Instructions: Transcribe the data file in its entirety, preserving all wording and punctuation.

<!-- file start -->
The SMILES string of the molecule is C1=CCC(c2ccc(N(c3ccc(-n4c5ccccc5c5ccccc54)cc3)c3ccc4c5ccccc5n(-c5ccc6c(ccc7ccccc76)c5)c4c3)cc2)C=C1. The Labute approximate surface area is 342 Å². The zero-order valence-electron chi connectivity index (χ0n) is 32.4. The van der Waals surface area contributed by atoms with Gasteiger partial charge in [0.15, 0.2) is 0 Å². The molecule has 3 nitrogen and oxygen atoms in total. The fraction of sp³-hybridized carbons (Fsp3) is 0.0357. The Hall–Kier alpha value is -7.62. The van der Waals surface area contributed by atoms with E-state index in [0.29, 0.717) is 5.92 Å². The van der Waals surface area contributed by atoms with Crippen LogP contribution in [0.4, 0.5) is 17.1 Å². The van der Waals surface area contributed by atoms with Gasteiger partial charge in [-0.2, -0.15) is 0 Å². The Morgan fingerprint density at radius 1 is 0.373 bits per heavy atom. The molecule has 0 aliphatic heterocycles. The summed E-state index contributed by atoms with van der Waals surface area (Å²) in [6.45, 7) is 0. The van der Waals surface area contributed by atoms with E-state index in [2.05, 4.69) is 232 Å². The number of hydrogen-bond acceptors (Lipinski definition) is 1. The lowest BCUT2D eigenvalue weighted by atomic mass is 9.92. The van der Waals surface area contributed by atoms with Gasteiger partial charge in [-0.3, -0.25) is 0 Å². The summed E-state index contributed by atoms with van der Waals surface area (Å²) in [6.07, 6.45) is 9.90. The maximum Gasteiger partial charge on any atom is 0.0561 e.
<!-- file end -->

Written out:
The SMILES string of the molecule is C1=CCC(c2ccc(N(c3ccc(-n4c5ccccc5c5ccccc54)cc3)c3ccc4c5ccccc5n(-c5ccc6c(ccc7ccccc76)c5)c4c3)cc2)C=C1. The Labute approximate surface area is 342 Å². The zero-order valence-electron chi connectivity index (χ0n) is 32.4. The van der Waals surface area contributed by atoms with Gasteiger partial charge in [0.15, 0.2) is 0 Å². The molecule has 3 nitrogen and oxygen atoms in total. The fraction of sp³-hybridized carbons (Fsp3) is 0.0357. The Hall–Kier alpha value is -7.62. The van der Waals surface area contributed by atoms with E-state index in [0.29, 0.717) is 5.92 Å². The van der Waals surface area contributed by atoms with Crippen LogP contribution in [0.4, 0.5) is 17.1 Å². The van der Waals surface area contributed by atoms with Gasteiger partial charge in [-0.2, -0.15) is 0 Å². The Morgan fingerprint density at radius 1 is 0.373 bits per heavy atom. The molecule has 0 aliphatic heterocycles. The summed E-state index contributed by atoms with van der Waals surface area (Å²) in [6.45, 7) is 0. The van der Waals surface area contributed by atoms with E-state index in [2.05, 4.69) is 232 Å². The number of hydrogen-bond acceptors (Lipinski definition) is 1. The lowest BCUT2D eigenvalue weighted by atomic mass is 9.92. The van der Waals surface area contributed by atoms with Gasteiger partial charge in [-0.3, -0.25) is 0 Å². The summed E-state index contributed by atoms with van der Waals surface area (Å²) in [6.07, 6.45) is 9.90. The maximum Gasteiger partial charge on any atom is 0.0561 e.